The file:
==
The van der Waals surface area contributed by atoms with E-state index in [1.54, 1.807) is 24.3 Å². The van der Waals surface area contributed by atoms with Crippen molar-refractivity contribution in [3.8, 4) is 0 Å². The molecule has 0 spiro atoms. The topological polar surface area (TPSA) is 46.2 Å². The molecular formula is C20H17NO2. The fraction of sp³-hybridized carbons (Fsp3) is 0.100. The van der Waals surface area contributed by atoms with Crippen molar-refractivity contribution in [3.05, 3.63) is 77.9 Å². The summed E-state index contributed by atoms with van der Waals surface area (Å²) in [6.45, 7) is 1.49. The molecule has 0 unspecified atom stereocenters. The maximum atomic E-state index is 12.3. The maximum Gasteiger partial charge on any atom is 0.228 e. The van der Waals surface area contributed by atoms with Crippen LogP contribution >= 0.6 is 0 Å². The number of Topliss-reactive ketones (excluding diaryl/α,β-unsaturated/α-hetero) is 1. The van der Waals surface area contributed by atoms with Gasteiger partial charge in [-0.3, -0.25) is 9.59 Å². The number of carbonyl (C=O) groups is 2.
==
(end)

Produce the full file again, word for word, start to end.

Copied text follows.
The van der Waals surface area contributed by atoms with E-state index in [1.54, 1.807) is 24.3 Å². The van der Waals surface area contributed by atoms with Crippen molar-refractivity contribution in [3.8, 4) is 0 Å². The molecule has 0 spiro atoms. The topological polar surface area (TPSA) is 46.2 Å². The molecular formula is C20H17NO2. The fraction of sp³-hybridized carbons (Fsp3) is 0.100. The van der Waals surface area contributed by atoms with Crippen molar-refractivity contribution in [3.05, 3.63) is 77.9 Å². The summed E-state index contributed by atoms with van der Waals surface area (Å²) in [6.45, 7) is 1.49. The molecule has 0 unspecified atom stereocenters. The maximum atomic E-state index is 12.3. The maximum Gasteiger partial charge on any atom is 0.228 e. The van der Waals surface area contributed by atoms with Crippen LogP contribution >= 0.6 is 0 Å². The number of Topliss-reactive ketones (excluding diaryl/α,β-unsaturated/α-hetero) is 1. The van der Waals surface area contributed by atoms with Gasteiger partial charge in [-0.3, -0.25) is 9.59 Å². The number of carbonyl (C=O) groups is 2.